The Kremlin tried hard to present Kim Jong Un‘s first ever visit to Russia as an historic event aimed at proving how important Moscow is in the denuclearisation of the Korean Peninsula – especially after the failure of US-North Korean talks in Hanoi two months ago.
Kremlin-controlled media described in great detail how Kim’s armoured train arrived in the Pacific port of Vladivostok on Wednesday, how Russian officials welcomed him with traditional round bread and salt, what theatres, museums and landmarks the North Korean leader will visit during his three-day trip.
“We are very much willing to take the Korean-Russian ties to a new, higher level,” Kim said during a reception after talks with Russian President Vladimir Putin that lasted for more than three hours on Thursday.
“Everyone is happy with the outcome of the talks,” Putin added – and toasted to “strengthening the friendship and cooperation” between Moscow and Pyongyang.
Kim highlighted the importance of the relationship and said ties have strengthened, while both nations had overcome “every hardship thrown to them by history”.
“The people of the two countries … understand [that the] North Korea-Russia tie not only serves our mutual interests but is also indispensable for securing the region’s peace and stability,” Kim said.
But the summit’s presumed importance seemed to fizzle out as it did not produce a deal of any significance for the Korean settlement, and no accords were signed after the talks.
Experts say, however, that the true purpose of Kim’s visit to Russia was a chance to leave himself some wiggle room when talks with the US resume – and to use Russia as the bogeyman if US President Donald Trump goes too far with his threats.
“This is the breakthrough the [North] Korean side needed to tell the US: ‘Look, we have normal ties with Moscow, if something happens, we will run to them for protection, stop waving your fists,'” Dmitry Zhuravlev, director general of the Institute of Regional Issues, a Moscow think-tank, told Al Jazeera.
China is North Korea’s main international backer, but Russia has plenty of leverage and interest in propping up Kim’s dynasty. If it weren’t for the Soviet Union, North Korea would not exist – Communist Moscow supplied its tiny vassal with foodstuffs, fuel and diplomatic protection for decades.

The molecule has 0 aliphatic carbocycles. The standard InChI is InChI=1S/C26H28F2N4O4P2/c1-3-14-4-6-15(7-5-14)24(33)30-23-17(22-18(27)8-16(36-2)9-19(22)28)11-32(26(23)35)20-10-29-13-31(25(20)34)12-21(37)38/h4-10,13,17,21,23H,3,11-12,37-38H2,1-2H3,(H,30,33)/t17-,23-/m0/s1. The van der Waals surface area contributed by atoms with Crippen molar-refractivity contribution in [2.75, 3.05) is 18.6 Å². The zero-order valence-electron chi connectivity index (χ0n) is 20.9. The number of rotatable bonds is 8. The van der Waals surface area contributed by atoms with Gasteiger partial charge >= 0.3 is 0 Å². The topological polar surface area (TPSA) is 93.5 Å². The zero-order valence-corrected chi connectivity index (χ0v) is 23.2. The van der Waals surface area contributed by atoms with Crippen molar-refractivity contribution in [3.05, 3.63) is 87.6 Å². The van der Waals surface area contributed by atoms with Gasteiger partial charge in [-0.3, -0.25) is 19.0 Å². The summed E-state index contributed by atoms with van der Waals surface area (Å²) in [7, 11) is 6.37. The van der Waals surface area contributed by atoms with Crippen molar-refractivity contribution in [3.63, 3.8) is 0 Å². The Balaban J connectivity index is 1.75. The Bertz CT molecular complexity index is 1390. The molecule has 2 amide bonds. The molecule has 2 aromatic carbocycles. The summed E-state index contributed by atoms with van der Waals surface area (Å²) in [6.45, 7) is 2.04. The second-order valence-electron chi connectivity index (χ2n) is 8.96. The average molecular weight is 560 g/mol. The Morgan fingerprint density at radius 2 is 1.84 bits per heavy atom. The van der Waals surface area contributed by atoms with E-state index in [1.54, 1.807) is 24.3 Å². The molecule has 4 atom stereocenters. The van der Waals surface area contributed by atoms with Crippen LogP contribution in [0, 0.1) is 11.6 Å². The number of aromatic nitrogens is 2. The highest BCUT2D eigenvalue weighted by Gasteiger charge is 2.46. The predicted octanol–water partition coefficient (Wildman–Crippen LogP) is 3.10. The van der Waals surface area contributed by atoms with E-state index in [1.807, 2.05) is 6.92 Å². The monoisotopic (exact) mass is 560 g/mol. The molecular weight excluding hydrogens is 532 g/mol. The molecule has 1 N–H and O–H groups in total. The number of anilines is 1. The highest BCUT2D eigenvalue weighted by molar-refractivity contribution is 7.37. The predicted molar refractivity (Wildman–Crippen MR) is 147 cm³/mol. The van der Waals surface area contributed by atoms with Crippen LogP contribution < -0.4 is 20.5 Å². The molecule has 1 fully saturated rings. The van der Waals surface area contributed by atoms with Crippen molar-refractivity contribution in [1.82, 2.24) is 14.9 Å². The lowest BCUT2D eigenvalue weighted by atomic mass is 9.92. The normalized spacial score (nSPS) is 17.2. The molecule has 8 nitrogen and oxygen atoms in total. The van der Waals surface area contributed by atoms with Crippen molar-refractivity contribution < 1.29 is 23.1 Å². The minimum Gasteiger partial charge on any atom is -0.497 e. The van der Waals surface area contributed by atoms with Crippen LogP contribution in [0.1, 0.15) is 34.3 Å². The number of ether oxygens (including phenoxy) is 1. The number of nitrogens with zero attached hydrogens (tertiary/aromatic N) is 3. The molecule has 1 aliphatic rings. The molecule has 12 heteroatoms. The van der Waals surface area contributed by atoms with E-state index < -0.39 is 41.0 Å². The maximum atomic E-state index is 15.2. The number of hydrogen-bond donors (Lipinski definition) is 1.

Moscow still has veto power in the United Nations Security Council, and it wants to play a role in anything related to North Korea. The nations share a border, and Russia serves as a workplace for at least 10,000 North Korean labour migrants, an important source of hard currency for Pyongyang.
Russia does not want a nuclear disaster next door, but its interest in the disarmament of North Korea is limited; the fall of the Kim dynasty would likely mean that a unified Korea becomes a US ally, and American military bases could appear next to Russia’s Pacific provinces.
As a result of Thursday’s summit, Putin and Kim “reached an agreement that Russia will definitely be one of the international guarantors of any accord between North Korea and the United States,” Andrey Fyodorov, Russia’s former deputy foreign minister and an expert on North Korea, told Al Jazeera.
Russia will also help shape a list of conditions for North Korea’s disarmament.
In February, Kim’s talks with US President Donald Trump collapsed because they could not reach an agreement on White House’s demands for Pyongyang to denuclearize and for Washington to drop sanctions.
US demands “don’t suit Kim fully, they are too broad, they involve all walks of life, such as a ban on space research, chemical research and what not,” Fyodorov said.
“That is why the main task of Russia, the US and China is to come up with a real formulation of denuclearisation.”
Putin said he would discuss a possible disarmament deal in China, where he is flying later on Thursday.
“I will, of course, talk tomorrow in Beijing with the leaders of China, but we will openly and frankly discuss today’s meeting with the US leaders,” Putin told journalists after the summit.
Moscow’s role in talks over North Korea’s nuclear programme is one of the few remaining points of contact with Washington as Russia’s ties with the West plunged to Cold War-era lows because of the annexation of Crimea and support to Syrian President Bashar al-Assad.
“Without us, without Russia, one can’t untie the Gordian knot of the Korean problems,” Zhuravlev said.
Kim said that he may board his custom-made train to traverse Siberia for talks later this year the way his father, Kim Jong Il, who was born in a Russian village not far from the Chinese border in 1941, visited Russia several times.
“The people of North Korea have always had affectionate and brotherly emotions about the people of Russia and feel pride that a great country like Russia is a close neighbour,” Kim said after the talks.